The purpose of Money Talk is to improve readers' financial capability with research-based personal finance information.
Thursday, June 6, 2019
“Success Boosts” to Improve Your Finances
According to online dictionaries, the word “boost” can be defined as “a
source of help or encouragement leading to an increase or improvement” or “to
lift, elevate, enhance, or raise.” It is often noted in reference to the
economy, minimum wages, tourism, organizational morale, production, sales, and
I started thinking about the word “boost” this week in a new way after
a recent personal experience. Last week, for two days, I was a sick puppy.
Vomiting and diarrhea and I’m not really sure why. Business travel, perhaps, a
Memorial Day party, or maybe some food poisoning? I don’t know. Regardless, there was one silver
lining. I lost four pounds after all the unpleasantness…. weight that I had
been half-heartedly trying to lose for months.
Then, an interesting thing happened. I became much more conscientious
about my food intake again because I wanted to keep those hard-won four pounds
off. So far, so good. I realized that I had experienced a “success boost” and
it was very empowering. I leap-frogged weeks of loosing a half-pound here and
there and had real results to be proud of… and to want to fight to protect. My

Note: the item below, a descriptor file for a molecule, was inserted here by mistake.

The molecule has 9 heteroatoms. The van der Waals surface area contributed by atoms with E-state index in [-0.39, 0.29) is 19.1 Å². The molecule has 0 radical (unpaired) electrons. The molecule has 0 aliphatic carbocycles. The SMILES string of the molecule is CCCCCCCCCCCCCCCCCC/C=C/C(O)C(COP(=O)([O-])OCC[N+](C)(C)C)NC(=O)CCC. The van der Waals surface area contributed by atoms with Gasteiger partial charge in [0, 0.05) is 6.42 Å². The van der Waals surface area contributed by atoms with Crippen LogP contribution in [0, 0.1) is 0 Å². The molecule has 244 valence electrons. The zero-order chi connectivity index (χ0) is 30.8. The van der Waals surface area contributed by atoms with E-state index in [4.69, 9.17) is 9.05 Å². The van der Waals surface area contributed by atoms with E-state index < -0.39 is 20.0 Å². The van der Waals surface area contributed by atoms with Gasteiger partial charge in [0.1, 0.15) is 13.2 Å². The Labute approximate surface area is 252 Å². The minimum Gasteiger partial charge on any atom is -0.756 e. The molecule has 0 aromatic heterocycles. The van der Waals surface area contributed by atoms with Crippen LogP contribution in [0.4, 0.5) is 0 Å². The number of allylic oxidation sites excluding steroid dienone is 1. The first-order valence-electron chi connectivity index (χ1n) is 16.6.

success boost changed my mindset and behavior.
Since I speak and conduct research about health and wealth
relationships, I started thinking about comparable financial “success boosts”
where people can make big, empowering progress leaps. Here are a few examples:
Snowball Repayment Method- Pay off debts starting with smallest balances first while making
minimum payments on larger debts. The psychological benefit of owing fewer
creditors provides positive feedback.
Save more when you earn more through raises, promotions, side hustles, or a
change of employment. Your cash flow will essentially remain the same and you can
save without feeling deprived.
“found” money (whether expected or not) as a precious resource. Set some aside
for emergency savings, repayment of outstanding debt, long-term goal savings,
and other high-priority items.
Matched Savings- Two
common examples are employer matching for 401(k) plan deposits and matched savings
for individual development account (IDA) program savings.
Become aware of opportunities for “success boosts” in your financial
life. If your work involves financial education or counseling, help others to
do the same. Everyone can benefit from a boost from time to time.